|Title||The assimilative capacity of freshwater protozoan communities|
|Year of Publication||1981|
|Degree||Master of Science|
|Number of Pages||104 pp.|
|University||Virginia Polytechnic Institute and State University|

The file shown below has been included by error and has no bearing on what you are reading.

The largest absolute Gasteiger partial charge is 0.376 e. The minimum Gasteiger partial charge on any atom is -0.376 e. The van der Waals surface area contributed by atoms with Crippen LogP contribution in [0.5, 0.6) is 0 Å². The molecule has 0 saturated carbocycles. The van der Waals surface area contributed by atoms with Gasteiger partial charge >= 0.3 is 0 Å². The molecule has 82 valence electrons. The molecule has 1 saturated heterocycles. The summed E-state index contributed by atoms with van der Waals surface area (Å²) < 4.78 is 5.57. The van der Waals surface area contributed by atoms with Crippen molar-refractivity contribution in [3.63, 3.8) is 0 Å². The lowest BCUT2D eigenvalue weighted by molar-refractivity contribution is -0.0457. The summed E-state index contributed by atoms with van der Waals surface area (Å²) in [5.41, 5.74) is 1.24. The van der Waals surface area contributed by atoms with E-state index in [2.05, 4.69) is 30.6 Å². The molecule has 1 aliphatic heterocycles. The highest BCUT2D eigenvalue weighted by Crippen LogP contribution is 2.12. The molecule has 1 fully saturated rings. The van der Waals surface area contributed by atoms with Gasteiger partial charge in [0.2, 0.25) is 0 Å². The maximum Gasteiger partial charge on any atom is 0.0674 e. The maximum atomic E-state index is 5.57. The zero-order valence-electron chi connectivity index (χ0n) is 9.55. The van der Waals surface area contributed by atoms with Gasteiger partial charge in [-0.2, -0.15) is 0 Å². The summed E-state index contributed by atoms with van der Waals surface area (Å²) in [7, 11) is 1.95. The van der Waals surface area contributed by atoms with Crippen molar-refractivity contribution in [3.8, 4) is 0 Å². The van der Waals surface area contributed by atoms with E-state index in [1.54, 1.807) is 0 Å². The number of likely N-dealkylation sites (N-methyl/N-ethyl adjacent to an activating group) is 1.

The structural assimilative capacity (ability to maintain structural and functional integrity under stress) of protozoan communities from nine lakes in the area of UMBS and six stations at Smith Mountain Lake, Va. were studied to determine: (1) if the communities from lakes of differing trophic state differ in their ability to assimilate various amounts of copper sulfate; and, (2) to explore the possible influence of average density of individuals and/or qualitative differences in the types of species present on any observed differences in assimilative capacity. In both the northern Michigan and Smith Mountain Lake studies, a trend in response was demonstrated along the eutrophic-oligotrophic gradient; eutrophic communities had a greater structural assimilative capacity than did oligotrophic communities. Both mean species density and community composition appear to be important factors in the ability to maintain structural integrity. A laboratory study was conducted to determine: (1) whether a sublethal dose of CuSO4 would affect the colonization rate of freshwater protozoan communities established on polyurethane foam units; and, (2) if a correlation exists between the length of initial colonization of an artificial substrate epicenter in the lake and the extent of the toxicant's effects on the colonization process in the laboratory. Observed colonization rates for the systems under stress were compared to those of the control systems at the same stage of community development. A sublethal dose of copper sulfate significantly decreased the colonization rate of both the mature and immature communities (p < 0.05); however, the effects were greater on the immature systems.